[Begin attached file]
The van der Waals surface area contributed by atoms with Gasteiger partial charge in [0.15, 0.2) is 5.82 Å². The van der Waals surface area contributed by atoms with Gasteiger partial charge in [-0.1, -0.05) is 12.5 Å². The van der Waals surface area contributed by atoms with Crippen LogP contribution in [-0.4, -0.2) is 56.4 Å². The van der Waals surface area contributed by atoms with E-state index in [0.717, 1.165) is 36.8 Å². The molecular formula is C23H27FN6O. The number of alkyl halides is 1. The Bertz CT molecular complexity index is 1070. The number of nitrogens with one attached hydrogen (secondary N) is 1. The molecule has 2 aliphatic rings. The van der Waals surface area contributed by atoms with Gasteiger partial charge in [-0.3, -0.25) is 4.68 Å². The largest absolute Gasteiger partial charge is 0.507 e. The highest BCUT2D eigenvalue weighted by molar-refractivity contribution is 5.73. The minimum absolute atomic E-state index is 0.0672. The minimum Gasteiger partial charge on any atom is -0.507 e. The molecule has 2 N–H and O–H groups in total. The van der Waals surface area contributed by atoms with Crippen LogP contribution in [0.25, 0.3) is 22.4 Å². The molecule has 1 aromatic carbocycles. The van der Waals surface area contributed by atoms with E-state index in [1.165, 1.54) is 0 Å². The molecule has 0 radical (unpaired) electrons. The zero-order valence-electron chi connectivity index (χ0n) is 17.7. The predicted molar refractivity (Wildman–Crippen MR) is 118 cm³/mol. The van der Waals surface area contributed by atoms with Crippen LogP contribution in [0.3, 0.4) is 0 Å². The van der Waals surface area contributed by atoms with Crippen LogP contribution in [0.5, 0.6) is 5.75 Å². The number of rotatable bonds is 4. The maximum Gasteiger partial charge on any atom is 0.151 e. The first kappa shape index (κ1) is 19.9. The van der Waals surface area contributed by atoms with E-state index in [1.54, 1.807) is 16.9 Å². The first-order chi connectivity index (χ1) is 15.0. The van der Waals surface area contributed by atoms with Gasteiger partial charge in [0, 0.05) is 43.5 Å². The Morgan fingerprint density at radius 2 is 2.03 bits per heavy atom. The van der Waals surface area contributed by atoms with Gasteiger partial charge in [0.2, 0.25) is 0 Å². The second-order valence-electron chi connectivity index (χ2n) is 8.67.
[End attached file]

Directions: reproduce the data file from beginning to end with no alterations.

The van der Waals surface area contributed by atoms with Gasteiger partial charge in [0.15, 0.2) is 5.82 Å². The van der Waals surface area contributed by atoms with Gasteiger partial charge in [-0.1, -0.05) is 12.5 Å². The van der Waals surface area contributed by atoms with Crippen LogP contribution in [-0.4, -0.2) is 56.4 Å². The van der Waals surface area contributed by atoms with E-state index in [0.717, 1.165) is 36.8 Å². The molecular formula is C23H27FN6O. The number of alkyl halides is 1. The Bertz CT molecular complexity index is 1070. The number of nitrogens with one attached hydrogen (secondary N) is 1. The molecule has 2 aliphatic rings. The van der Waals surface area contributed by atoms with Gasteiger partial charge in [-0.3, -0.25) is 4.68 Å². The largest absolute Gasteiger partial charge is 0.507 e. The highest BCUT2D eigenvalue weighted by molar-refractivity contribution is 5.73. The minimum absolute atomic E-state index is 0.0672. The minimum Gasteiger partial charge on any atom is -0.507 e. The molecule has 2 N–H and O–H groups in total. The van der Waals surface area contributed by atoms with Crippen LogP contribution in [0.25, 0.3) is 22.4 Å². The molecule has 1 aromatic carbocycles. The van der Waals surface area contributed by atoms with E-state index in [1.165, 1.54) is 0 Å². The molecule has 0 radical (unpaired) electrons. The zero-order valence-electron chi connectivity index (χ0n) is 17.7. The predicted molar refractivity (Wildman–Crippen MR) is 118 cm³/mol. The van der Waals surface area contributed by atoms with Crippen LogP contribution in [0.3, 0.4) is 0 Å². The van der Waals surface area contributed by atoms with Crippen LogP contribution in [0.5, 0.6) is 5.75 Å². The number of rotatable bonds is 4. The maximum Gasteiger partial charge on any atom is 0.151 e. The first kappa shape index (κ1) is 19.9. The van der Waals surface area contributed by atoms with E-state index in [1.54, 1.807) is 16.9 Å². The first-order chi connectivity index (χ1) is 15.0. The van der Waals surface area contributed by atoms with Gasteiger partial charge in [0, 0.05) is 43.5 Å². The Morgan fingerprint density at radius 2 is 2.03 bits per heavy atom. The van der Waals surface area contributed by atoms with Gasteiger partial charge in [0.2, 0.25) is 0 Å². The second-order valence-electron chi connectivity index (χ2n) is 8.67.